I met up with Shirley on E 79th inside Acquavella Galleries to see “Jean Dubuffet: “Anticultural Positions”. I wanted to copy pretty much every painting in the first gallery I entered but we had a strict timetable so I whipped out the quickest drawing app and stood in front of the most colorful one. Unfortunately I was not able to get anywhere near the dark blues and reds or subtle hues of pinks, oranges and greens but I’m not displeased with my effort.
By the way, The Met loaned them, for this show, a magnificent painting, my favorite, “Apartment Houses, Paris” which should be seen in person. Exquisite, fantastic, Zowie! Also, there is a grouping of some pretty cool cows on an adjacent wall.

Benedicte texted that she was at the next gallery, Leslie Feeley on E 68th, so we hustled (huff, puff) down Madison Avenue. This exhibition did not disappoint. “Hannelore Baron: Collages and Box Constructions 1969-1985” is primarily small works on paper consisting of old fragments of cloth, sewn or glued, with ink drawings or handwriting. We spent some time hanging out here drawing. I drew my two friends as they busied themselves with whatever they were doing. This gallery space is familiar to us from several past visits so I knew there would be wonderful things to see in the small, unaffiliated (?), gallery through an opening that looks like a back room. There was a large Diebenkorn abstract on a wall, along with others, piles of books, (Milton Avery, for one), and, behind the sofa, leaning against the wall were three framed Diebenklrn figurative charcoal on paper drawings. I knew I’d find something good there. Snapped pics.

Next destination was Fifth Avenue just off of 57th Street. More huffing and puffing. Alexandre Gallery was showing “Will Barnet: 1950s Works On Paper”, wonderful small abstract paintings (doodles?) on what looks like his mail – envelopes, postcards, flyers. Delightful. Benedicte pointed out one of these small paintings that was actually in his figurative style but painted such that it was hidden amongst all the rest and could be easily missed without careful scrutiny. A jewel.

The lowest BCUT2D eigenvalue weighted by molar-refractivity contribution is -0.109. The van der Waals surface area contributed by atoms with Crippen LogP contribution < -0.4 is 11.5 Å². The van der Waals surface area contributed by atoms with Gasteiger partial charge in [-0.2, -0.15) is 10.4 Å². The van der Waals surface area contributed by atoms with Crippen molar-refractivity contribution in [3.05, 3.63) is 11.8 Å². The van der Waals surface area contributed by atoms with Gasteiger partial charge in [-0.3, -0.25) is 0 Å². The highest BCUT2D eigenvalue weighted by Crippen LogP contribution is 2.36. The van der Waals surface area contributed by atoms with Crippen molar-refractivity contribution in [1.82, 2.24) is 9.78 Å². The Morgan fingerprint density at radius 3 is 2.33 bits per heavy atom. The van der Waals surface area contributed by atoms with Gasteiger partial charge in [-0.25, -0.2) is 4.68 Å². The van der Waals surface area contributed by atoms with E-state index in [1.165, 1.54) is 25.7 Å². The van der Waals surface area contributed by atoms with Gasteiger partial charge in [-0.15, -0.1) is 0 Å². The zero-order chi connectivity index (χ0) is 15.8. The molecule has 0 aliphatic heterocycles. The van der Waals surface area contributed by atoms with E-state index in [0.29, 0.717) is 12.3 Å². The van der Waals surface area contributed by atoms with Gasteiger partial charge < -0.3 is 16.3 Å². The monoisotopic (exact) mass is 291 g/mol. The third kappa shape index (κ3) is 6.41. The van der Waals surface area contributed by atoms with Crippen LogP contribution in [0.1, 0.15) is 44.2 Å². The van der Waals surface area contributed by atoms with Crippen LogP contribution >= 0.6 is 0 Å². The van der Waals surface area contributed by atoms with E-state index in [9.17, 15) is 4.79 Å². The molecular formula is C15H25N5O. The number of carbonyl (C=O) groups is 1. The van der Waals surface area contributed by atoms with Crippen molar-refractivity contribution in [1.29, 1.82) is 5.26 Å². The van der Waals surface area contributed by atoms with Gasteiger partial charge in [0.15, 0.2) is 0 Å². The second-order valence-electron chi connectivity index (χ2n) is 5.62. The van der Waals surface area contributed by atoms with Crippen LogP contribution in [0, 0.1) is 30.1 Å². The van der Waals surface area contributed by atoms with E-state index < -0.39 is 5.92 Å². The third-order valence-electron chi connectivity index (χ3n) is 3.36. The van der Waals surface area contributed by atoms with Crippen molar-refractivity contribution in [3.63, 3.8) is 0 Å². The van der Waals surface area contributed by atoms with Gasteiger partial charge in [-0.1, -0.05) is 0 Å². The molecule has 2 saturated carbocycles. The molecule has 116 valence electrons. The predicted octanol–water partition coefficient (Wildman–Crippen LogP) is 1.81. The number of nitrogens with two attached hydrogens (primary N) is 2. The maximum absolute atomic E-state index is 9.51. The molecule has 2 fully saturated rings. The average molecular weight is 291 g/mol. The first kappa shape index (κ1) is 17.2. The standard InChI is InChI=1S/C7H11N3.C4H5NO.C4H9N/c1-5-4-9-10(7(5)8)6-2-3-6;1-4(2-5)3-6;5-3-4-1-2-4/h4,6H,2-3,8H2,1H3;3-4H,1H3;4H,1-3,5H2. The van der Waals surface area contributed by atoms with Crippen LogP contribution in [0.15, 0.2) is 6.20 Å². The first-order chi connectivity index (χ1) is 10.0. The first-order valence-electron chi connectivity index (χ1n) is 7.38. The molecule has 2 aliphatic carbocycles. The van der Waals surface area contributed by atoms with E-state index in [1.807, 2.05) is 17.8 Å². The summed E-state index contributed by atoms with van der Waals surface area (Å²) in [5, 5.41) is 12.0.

We hotfooted it to Lexington and 59th, took the subway down to Fulton Center (whatever the station is called), followed Shirley as she led us through the underground route (stay out of the drizzle) all the way into Brookside (big mall-like space with high end shops and lots of places to get food, sit and hang out on the Hudson River) where we got something for lunch and ran into NYC Urban Sketchers Alan and Paula. Afterwards we walked down to Battery Park’s South Cove since this was the first day of Figure al Fresco, and, even though we assumed it was going to be cancelled due to rain. Shirley and Benedicte (Alan also, it turned out) wanted to pick up their artwork from the winter show. (I don’t enter this show since they lost my artwork two years ago and I never got it back.).

Since Figure al Fresco was cancelled and, it was kinda cold, Paula joined Shirley, Benedicte and I as we made our way further south to the National Museum of The American Indian – nice exhibition on modern day ledger drawings – where we sketched and finally exhausted ourselves.

I skipped waiting for the bus and opted for a quick subway ride right into Penn Station. Totally pooped. Well, except for the commuters who posed as I waited for the train.

iPad; New Trent Arcadia stylus.
Apps Used: Finngr Pro and ArtRage for texture.